Immigrant activists and advocates rallied in Albany on Wednesday, calling for the passage of legislation that would expand state-funded health insurance to undocumented immigrants. The so-called “Coverage for All” bill has some momentum going into budget season in Albany, but its fate remains uncertain in the hands of state leaders who will ultimately craft the spending plan.
Activists led a march and held a die-in at the Capitol to bring attention to the issue. “If we had something so simple as access to health care, we would have been in a better position to fight this pandemic and not have to bury so many of our brothers and sisters,” Assembly Member Marcela Mitaynes said at a press conference before the march. Growing up undocumented, she recalled her confusion as a child over her grandmother’s inability to access health insurance despite working full time.
A report from the Citizens Budget Commission and the Community Service Society estimates that the legislation would cover about 46,000 undocumented immigrants who currently go without health insurance in New York because of their status. Because they lack documentation, they don’t qualify for federal aid like Medicaid. Nor can they get insured through the state-funded Essential Plan, a public option created through the Affordable Care Act, due to the need for a valid visa. So the idea behind “Coverage for All” is to remove the visa requirement, expanding the state-funded public option to low-income immigrants who were previously ineligible.
The bill has already made progress in both chambers. In the Assembly, it has already passed both the Health and Codes Committees. It now awaits action by the Ways and Means Committee, a crucial next step in getting the legislation to the floor for a vote. It has moved a little bit slower in the state Senate, having passed just the Health Committee before it was sent to the Finance Committee. “Access to health coverage should not depend on your immigration status,” Assembly Member Richard Gottfried, who sponsors the bill, said on Wednesday.
The legislation made it this far in the Assembly in 2019 before stalling in the Ways and Means Committee for the rest of that year and all of 2020. Lawmakers didn’t take any action last year either. But the state Senate version has not previously made it out of the Health Committee, a noted difference this year as the campaign for its passage continues to pick up energy in the wake of devastation caused by the coronavirus pandemic.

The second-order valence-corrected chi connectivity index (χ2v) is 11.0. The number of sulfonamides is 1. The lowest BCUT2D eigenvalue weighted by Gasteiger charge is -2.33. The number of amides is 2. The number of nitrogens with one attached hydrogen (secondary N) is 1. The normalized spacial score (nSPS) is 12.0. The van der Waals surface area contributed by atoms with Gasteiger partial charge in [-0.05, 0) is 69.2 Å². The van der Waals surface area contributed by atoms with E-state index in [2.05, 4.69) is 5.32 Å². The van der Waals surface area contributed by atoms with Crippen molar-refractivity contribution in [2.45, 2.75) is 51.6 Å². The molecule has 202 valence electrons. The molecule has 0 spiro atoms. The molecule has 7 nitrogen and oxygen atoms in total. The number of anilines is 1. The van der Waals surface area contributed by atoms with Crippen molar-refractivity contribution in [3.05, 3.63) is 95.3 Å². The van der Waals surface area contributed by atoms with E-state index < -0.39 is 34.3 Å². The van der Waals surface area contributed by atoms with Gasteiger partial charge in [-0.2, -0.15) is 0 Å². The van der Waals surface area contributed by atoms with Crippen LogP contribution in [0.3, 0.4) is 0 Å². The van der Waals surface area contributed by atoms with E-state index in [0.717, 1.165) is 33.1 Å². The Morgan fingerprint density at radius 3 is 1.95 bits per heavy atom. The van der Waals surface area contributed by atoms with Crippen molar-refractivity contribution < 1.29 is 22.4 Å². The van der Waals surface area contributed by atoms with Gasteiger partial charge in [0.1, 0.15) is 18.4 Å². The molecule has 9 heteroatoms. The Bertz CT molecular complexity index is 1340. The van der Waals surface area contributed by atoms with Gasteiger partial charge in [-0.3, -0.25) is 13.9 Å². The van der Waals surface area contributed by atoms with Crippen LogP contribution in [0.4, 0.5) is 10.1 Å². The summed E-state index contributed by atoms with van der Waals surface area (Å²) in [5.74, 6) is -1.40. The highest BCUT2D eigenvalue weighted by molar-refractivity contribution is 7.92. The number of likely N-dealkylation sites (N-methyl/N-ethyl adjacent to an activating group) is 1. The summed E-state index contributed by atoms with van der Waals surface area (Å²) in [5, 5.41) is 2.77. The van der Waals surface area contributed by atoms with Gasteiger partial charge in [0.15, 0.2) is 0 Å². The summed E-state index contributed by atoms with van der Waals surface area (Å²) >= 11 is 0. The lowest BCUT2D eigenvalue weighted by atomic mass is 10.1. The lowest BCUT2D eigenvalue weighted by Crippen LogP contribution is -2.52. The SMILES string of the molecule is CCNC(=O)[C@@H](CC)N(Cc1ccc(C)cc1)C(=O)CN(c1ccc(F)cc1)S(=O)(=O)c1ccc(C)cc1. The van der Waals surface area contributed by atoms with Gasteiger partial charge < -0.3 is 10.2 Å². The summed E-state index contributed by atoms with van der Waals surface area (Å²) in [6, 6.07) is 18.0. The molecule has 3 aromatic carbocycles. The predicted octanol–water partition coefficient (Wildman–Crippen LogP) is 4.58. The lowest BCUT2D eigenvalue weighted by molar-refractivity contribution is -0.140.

The push comes as lawmakers prepare to pass the state budget, due on April 1. Gov. Kathy Hochul didn’t include the proposal as part of her executive budget plan, one of a handful of immigrant advocates’ priorities not to make the cut. Hochul also declined to add new funding for the Excluded Workers fund,which provided unemployment insurance to undocumented people. The $2.1 billion dollar fund ran out of money with more undocumented immigrants in need of aid from their time unemployed during the pandemic. So far, Hochul has given no public indication that she would support expanding the state-funded Essential Plan. “We’re disappointed that we haven’t heard the governor take a position on this vital issue,” Make the Road New York Co-Executive Director Theo Oshiro said in a statement to City & State. “It’s important that she steps up to show clear support and work to ensure it’s in the final budget.” A spokesperson for the governor did not return a request for comment before publication time.
The next big step in the budget process will be the one-house budgets presented by the state Senate and the Assembly. Each chamber releases its own budget proposal as a starting point for negotiations with the governor. Little is known yet about what lawmakers will include in their priorities, although Assembly Speaker Carl Heastie reportedly wants to cut legislative proposals from the budget due to abuse of the practice by former Gov. Andrew Cuomo. Whether this may apply to “Coverage for All,” whose price tag of $345 million would arguably make the budget an appropriate place to pass it, remains unclear.
On the Senate side, state Sen. Gustavo Rivera, chair of the Health Committee and the sponsor of the bill, said in a text that he’s working to get the proposal included in the state budget, but so far has not gotten any assurances about whether that will happen. Spokespeople for Heastie and state Senate Majority Leader Andrea Stewart-Cousins did not return a request for comment before publication time.
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